This experiment started out with a large section of log from an ash tree that was cut down locally (it fell victim to the emerald ash borer, and I was allowed to take part of the trunk). I'm guessing the chunk weighed about 500 pounds. I had to split it into quarters just to be able to haul it home in my car.
I wanted to cut these into boards on my 18" bandsaw, but the quarter sections alone weighed 140 pounds (63 kg), too heavy to get onto my bandsaw. I could have used my bandsaw sawmill, but I didn't want to go get all the bits from my big country workshop to set up the mill in my backyard again. So I figured maybe I should use a chainsaw to cut the quarters into halves lengthwise, and then put it on my bandsaw.
The trouble with milling with a chainsaw is that chainsaws are not well suited for it. A chainsaw is designed mostly to cut across logs and branches, which is cutting across the grain.
But when milling logs into lumber, such as with an "Alaskan mill", the saw's teeth need to cut into the end grain, and that's much harder. Experimenting with a chisel, it's hardest to get chips out of the end grain.
But if the bar of the chainsaw is parallel to the grain, the teeth run with the grain, and it's much easier to get chips out. Also quite evident when trying this with a chisel.
I could cut the ends of the log that way, but I wouldn't be able to reach further than the length of the chainsaw bar. I figured the next best thing would be to cut through the log at as shallow a tilt as possible. But I needed some way to guide the chain saw to make a straight cut.
My first thought was to attach a piece of 2x4 to the log and cut along the side of it. But with the teeth a bit wider than the bar, I would just end up cutting the 2x4.
My next thought was to run the chainsaw itself along the 2x4, but the saw's housing is not quite parallel to the bar.
So I drilled two holes in the chainsaw bar (it's hard but just drillable), and made this piece of wood which provides a surface parallel to the bar.
With a straight 2x4 attached to the log, I started milling it. I start by making shallow cuts (with the bar nearly parallel to the log), then making more cuts angled further down.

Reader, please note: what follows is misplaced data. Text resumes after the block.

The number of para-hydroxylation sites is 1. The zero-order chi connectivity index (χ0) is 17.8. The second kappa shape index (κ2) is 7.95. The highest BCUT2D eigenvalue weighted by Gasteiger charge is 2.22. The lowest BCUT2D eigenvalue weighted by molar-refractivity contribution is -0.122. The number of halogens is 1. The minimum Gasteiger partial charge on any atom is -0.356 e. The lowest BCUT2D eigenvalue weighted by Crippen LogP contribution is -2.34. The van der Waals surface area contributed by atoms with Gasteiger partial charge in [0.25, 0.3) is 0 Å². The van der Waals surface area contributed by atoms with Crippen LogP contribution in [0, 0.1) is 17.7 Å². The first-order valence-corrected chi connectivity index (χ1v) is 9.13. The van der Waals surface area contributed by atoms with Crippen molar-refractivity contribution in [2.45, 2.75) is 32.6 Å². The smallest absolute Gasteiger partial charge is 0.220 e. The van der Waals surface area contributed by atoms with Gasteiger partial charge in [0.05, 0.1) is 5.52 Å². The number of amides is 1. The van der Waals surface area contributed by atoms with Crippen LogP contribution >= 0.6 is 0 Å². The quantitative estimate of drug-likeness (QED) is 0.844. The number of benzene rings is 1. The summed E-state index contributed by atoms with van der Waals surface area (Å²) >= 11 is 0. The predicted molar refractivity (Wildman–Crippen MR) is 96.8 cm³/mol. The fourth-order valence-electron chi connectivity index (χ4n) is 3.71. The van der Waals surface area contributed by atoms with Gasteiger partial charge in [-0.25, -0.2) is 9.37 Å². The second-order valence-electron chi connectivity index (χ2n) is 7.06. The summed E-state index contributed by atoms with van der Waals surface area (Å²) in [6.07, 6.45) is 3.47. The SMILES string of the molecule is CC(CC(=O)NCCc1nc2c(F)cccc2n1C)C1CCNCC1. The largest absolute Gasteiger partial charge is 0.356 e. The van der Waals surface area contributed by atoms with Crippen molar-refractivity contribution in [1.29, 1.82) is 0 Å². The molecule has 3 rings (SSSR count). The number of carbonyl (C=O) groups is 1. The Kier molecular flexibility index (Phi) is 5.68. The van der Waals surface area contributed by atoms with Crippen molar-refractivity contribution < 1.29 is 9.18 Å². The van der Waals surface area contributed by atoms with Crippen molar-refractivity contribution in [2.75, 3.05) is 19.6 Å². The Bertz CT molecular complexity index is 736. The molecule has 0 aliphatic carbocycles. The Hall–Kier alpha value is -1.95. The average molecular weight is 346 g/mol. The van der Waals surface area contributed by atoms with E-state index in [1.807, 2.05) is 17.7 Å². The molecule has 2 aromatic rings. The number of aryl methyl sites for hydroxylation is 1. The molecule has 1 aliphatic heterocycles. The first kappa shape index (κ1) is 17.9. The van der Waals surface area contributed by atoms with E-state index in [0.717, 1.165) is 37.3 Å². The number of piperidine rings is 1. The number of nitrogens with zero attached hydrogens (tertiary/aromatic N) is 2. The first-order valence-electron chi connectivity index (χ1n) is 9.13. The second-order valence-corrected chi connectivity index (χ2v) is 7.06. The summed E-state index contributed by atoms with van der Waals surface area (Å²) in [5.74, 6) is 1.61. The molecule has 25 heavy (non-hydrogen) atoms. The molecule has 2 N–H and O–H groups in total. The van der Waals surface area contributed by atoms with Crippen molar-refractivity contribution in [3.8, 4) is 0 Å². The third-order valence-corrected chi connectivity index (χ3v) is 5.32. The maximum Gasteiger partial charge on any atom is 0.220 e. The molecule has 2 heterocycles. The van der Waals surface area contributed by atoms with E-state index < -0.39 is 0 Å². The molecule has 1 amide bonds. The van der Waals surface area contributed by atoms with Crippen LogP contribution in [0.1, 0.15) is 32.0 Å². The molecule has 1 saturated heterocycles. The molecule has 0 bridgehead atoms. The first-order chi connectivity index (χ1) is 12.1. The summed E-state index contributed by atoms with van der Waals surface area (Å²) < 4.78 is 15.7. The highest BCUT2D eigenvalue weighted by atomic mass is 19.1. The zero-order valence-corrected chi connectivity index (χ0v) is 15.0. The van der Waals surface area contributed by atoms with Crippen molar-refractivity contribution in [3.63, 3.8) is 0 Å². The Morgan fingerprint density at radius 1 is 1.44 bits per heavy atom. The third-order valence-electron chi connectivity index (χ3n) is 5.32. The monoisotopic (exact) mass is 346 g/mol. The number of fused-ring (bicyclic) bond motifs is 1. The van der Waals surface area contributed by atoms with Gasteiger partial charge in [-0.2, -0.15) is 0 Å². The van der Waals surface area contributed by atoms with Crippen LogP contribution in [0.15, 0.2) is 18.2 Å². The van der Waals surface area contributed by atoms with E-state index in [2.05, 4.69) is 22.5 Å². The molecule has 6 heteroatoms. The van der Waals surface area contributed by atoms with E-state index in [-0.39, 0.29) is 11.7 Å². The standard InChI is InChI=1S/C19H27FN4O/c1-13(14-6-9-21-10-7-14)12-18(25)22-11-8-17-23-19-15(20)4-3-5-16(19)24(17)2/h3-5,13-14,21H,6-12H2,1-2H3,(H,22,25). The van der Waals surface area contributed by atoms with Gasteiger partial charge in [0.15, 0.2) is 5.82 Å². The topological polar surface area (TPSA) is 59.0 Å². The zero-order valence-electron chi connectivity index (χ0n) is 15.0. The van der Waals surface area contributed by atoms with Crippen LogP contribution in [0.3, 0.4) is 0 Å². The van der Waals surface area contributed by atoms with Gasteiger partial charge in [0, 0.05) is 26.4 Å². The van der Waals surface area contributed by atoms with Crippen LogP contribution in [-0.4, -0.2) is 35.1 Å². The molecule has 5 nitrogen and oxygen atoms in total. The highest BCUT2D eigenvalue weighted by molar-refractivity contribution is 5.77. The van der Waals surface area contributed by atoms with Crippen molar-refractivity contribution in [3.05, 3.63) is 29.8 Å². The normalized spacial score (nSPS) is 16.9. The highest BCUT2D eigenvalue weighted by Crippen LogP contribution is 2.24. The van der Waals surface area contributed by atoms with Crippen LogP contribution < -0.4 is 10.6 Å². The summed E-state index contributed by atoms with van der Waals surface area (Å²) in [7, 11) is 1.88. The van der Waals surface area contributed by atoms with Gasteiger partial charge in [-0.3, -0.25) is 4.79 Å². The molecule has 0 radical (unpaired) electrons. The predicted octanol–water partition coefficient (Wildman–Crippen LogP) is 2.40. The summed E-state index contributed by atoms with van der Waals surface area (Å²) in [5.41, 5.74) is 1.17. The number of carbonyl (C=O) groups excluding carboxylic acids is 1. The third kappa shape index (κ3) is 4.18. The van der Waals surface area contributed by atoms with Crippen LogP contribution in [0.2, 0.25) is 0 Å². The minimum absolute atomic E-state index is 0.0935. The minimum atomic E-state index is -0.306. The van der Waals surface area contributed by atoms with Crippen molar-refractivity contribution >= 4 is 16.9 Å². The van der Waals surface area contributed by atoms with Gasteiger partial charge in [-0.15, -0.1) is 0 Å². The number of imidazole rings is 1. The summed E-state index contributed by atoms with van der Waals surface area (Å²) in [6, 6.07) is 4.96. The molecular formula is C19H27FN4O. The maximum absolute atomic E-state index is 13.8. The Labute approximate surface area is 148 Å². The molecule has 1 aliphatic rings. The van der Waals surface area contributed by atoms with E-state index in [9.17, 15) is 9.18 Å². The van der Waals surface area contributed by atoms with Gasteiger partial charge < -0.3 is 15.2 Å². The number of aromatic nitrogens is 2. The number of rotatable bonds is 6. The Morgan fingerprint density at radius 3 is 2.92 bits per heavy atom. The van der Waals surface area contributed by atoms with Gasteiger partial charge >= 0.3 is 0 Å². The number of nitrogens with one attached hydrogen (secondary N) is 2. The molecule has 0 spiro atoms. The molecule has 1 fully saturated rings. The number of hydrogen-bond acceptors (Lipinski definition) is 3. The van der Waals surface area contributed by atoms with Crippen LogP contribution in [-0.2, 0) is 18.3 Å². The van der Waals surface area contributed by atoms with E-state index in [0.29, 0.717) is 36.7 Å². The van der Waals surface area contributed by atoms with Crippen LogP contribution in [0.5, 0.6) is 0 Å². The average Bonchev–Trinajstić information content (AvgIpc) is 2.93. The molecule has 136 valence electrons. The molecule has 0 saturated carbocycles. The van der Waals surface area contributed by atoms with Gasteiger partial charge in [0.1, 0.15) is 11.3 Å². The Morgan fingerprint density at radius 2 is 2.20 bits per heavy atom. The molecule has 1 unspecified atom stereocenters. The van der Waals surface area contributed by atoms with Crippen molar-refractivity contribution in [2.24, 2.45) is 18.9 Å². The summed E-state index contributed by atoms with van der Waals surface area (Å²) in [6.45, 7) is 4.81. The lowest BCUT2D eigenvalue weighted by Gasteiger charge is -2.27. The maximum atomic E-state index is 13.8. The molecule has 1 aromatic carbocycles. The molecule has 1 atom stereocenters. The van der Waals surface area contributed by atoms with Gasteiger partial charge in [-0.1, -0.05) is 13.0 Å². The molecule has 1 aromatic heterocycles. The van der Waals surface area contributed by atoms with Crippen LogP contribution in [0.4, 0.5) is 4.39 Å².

This cut surprisingly fast. With my banged up old Stihl 026 (a relatively small chainsaw), I was able to cut the 5 '(1.5 meter) long log, 10" (25 cm) deep in just 2 1/2 minutes.
But the cut was not entirely smooth.
Cutting this way, the kerf tended to fill with sawdust. If the sawdust got in there tight enough, I literally had to cut it out, and sometimes the saw cut slightly off kerf in doing that.
Getting more practice, I realized it helped to make lots of passes, cutting very shallow. That way the sawdust doesn't accumulate in the kerf.
With practice, the cuts looked much better, and I was able to make one cut in under 2 1/2 minutes.
Some of the shavings, from the first cuts, are long and straight. These can jam up around the sprocket, though it wasn't too bad. But these long shavings are excellent kindling for a wood stove, so I let them dry in the sun and then saved them for the winter.
The milled blocks.
It was tempting to keep milling these into boards with the chainsaw, but that would be wasting a lot of wood because of the wide chainsaw kerf.
I ran each block across my 12" jointer to get two smooth straight faces. I handn't designed that jointer for pieces this heavy, but it stood up to the abuse ok.
I filmed the last part of the video as timelapses using my Raspberry Pi with camera module and my imgcomp software to only record while there was motion.
Then milled them on my 18" bandsaw. The biggest pieces just barely fit. I milled them with the same 1/2" blade, 3 TPI, that I use for everything on that saw.
When resawing, sometimes I hit a point where the blade lacks critical sharpness and I can't continue. (more on that here). This point can be very abrupt, and I hit it in the middle of cutting a board. I had to back it out and sharpen the blade with a Dremel. Sharpening itself only took 3 1/2 minutes. Cutting was much faster after that.
Running these heavy pieces of lumber over the jointer and the bandsaw was very tiring on the arms (maybe I'm just out of shape). So I finished up the last two big sections by cutting them into two squares with a skillsaw. I had to cut from both sides to get through it. I can always resaw those square sections into whatever I need when the time comes.
And here's the lumber. It will take a few years to dry.
I used to dry the wood by stacking it on the south side of my house, but I suspect this caused it to dry too fast initially, leading to cracking. So I intend to leave this wood in my shed in the shade for a few weeks.
They have been cutting down all the ash trees in Ottawa because of the emerald ash borer. I really like ash wood, so I was keen to save some of it before it's all gone.
I'm really happy with how well my chainsaw milling technique worked. But I tried the same thing with some silver maple and my "Poulan Pro" chainsaw (the kind you can buy at stores like The Home Depot), and the results were not as good. At some point the area around the sprocket got so clogged up with shavings that the chain couldn't run at all. Silver maple is much "stringier" than ash, which also caused some problems last time I milled some with my bandsaw mill. It could also be because of the smaller, narrower chain on the Poulan, or maybe that the Poulan chainsaw is just not as good as a Stihl. But for cross cuts, the Poulan works well enough.
There are also special ripping chainsaw chains which are slightly better at cutting into the end grain. I didn't need one for ths method of milling, but enough people have emailed me about ripping chains, I thought I should at least mention that I am aware of them. But I don't have one.